One time, shortly after I left my house, I had to spend at least some time at grandmother's place. I had Bill start to work on my car, as it was in need of a timing job. I think it was on the same day as I came back from the Rockola gig and climbed into the window, my punishment was that my old man rolled my car off the ramps and into the street, and in the process, messed up any timing relationship within the engine. I was pretty much forced to tow it. Bill insisted that he get paid for his work. I told him to piss off. I got him into a cushy housing deal, and if he had to be paid, he'd get paid when the work was done, not before. All this was of no concern to my old man. He just left my car in the street. I had to have it towed to a more agreeable location outside Bob Tedde's house elsewhere in Clairemont, and then again to a shop. Then that shop charged me $300 for what became the final repair. Days later, I took it down to the Toyota dealership, and with $8000 check in hand, I bought my truck (which I still have). The trade in credit on the Ford was $150.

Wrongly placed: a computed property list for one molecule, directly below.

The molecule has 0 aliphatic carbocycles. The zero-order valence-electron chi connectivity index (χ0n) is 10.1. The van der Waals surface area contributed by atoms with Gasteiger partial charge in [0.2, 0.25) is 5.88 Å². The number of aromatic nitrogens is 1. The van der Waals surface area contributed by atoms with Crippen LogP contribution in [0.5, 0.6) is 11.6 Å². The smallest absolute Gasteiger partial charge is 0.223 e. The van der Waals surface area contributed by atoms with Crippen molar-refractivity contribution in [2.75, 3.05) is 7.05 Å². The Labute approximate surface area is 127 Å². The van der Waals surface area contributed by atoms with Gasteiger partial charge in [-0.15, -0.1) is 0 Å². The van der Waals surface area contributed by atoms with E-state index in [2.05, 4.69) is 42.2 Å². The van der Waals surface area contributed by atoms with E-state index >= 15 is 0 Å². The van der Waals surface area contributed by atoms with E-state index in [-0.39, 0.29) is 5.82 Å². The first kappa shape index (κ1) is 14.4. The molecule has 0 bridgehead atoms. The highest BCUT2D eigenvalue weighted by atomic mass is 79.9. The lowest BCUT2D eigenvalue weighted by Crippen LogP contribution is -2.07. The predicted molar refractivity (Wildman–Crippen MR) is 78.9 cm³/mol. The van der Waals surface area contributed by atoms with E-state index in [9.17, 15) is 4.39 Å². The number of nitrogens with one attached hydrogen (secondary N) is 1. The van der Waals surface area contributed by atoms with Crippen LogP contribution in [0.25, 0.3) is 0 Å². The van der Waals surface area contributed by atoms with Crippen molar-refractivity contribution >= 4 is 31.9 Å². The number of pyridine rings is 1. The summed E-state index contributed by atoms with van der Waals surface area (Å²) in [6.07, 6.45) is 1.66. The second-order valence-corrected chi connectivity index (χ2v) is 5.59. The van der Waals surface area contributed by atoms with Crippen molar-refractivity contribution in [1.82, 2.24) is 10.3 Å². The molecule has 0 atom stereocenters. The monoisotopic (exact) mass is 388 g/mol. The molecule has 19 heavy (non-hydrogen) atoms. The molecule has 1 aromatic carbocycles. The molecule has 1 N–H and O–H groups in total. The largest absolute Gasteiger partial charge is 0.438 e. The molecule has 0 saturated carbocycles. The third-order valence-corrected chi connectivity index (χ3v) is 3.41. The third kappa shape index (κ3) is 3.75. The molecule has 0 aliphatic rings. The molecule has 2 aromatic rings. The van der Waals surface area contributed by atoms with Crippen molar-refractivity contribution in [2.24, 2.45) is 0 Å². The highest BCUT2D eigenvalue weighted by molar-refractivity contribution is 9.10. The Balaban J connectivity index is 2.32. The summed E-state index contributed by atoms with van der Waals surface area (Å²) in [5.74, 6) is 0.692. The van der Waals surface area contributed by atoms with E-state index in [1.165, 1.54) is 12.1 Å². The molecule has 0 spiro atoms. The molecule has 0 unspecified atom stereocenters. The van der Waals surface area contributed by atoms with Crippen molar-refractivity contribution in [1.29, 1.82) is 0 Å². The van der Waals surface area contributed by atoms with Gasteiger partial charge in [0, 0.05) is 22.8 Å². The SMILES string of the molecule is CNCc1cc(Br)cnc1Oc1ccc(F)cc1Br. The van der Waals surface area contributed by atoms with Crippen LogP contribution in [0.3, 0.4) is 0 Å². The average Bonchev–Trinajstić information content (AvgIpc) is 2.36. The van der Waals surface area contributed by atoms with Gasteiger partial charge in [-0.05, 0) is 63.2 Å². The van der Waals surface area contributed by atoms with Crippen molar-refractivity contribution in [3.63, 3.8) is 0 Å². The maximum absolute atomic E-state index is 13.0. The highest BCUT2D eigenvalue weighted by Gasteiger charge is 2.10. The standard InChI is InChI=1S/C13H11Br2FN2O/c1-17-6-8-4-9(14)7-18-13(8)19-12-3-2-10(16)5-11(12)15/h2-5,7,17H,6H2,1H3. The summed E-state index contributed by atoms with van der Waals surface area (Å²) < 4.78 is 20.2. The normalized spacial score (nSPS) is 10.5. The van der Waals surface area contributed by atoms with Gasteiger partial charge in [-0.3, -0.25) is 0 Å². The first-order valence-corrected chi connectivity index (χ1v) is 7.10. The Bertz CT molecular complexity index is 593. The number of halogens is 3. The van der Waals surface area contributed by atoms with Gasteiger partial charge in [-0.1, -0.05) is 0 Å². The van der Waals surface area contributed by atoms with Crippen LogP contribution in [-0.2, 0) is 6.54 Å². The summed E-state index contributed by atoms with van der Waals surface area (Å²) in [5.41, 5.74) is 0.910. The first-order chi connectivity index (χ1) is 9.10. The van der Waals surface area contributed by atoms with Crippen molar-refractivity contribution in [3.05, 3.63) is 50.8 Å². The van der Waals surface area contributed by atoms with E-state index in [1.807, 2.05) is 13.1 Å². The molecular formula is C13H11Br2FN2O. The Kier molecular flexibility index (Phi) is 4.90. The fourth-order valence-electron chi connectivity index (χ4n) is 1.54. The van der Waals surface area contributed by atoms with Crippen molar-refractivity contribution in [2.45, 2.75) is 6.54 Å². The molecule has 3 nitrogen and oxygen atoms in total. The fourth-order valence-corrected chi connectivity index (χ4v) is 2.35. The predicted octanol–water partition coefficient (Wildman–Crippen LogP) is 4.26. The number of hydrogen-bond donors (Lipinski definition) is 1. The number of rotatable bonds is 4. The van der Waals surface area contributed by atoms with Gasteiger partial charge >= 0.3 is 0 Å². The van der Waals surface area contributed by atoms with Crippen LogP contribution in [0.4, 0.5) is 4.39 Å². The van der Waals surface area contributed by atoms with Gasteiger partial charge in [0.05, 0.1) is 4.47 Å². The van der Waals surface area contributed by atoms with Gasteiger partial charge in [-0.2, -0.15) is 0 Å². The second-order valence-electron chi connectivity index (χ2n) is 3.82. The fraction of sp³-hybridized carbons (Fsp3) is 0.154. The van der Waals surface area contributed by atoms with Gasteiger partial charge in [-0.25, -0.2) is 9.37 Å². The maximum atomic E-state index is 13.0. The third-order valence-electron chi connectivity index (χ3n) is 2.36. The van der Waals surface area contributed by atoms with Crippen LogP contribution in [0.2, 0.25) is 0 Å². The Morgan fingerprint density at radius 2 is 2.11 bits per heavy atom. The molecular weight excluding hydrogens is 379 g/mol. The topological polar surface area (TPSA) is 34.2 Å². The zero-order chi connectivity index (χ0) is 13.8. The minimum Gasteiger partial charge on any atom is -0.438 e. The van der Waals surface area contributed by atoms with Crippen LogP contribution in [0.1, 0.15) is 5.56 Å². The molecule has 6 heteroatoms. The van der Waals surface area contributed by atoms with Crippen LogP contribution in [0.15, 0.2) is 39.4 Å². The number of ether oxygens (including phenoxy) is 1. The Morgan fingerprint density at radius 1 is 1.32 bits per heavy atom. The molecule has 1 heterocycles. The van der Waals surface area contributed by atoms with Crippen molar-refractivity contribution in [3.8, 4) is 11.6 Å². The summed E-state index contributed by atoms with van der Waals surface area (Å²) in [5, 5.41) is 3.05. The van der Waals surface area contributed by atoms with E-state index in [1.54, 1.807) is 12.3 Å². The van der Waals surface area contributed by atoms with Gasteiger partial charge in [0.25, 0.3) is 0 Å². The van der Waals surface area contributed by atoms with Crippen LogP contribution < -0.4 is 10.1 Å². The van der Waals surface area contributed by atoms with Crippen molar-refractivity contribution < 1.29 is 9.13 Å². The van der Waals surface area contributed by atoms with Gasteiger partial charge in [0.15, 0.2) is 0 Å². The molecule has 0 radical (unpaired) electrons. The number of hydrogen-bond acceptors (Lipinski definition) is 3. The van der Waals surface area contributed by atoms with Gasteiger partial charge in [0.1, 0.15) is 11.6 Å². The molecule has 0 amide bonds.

The other instance of Bill's not opening the house was rather later, on New Year's Eve when I was asked to carry and store band equipment for Dr. Feelgood. At the time I had an upstairs apartment with a not-too-safe situation for storage. I was also with the flu, feeling quite weak. I spent the evening at my apartment, sleeping. I had an agreement with my grandmother finally that let me use the storeroom space to keep things if needed to make money. But I had no key, so I had to knock and ring. I'd have expected Bill to answer. I rarely got much advance notice about when these things would happpen, so I basically needed to be able to act on the spot sometimes, like on NYE 1997. Dr. Feelgood asked me about storing things just as I got to the gig at 1:30 am. I had no easy way to do anything but show up and expect to store things at the house. Calling would be pretty distracting. So I appeared at the house at about 3 am, did the knocking and ringing for over half an hour. In the back of my truck, the gear was unprotected from the mounting drizzle which turned to rain. I had to have something happen. Bill did not answer, but I heard his stirrings. There was no shelter for gear so it was now make-or-break, and I still did not imagine lugging all that gear up the stairs to my apartment. I found the kitchen window was unlocked, so I finally climbed in, and just as soon as I did, Bill was right there, shouting at me. I was shattered. He went in to wake my grandmother (or to get her involved anyway—she was always up late), and got her all upset at the confusion. He dialed 911, but by the time he did that, I stormed out and raced to my apartment where I defied all logic and fought the flu, the rain, the stairs, and the rage against so many people who had turned on me, who I once called family or friends.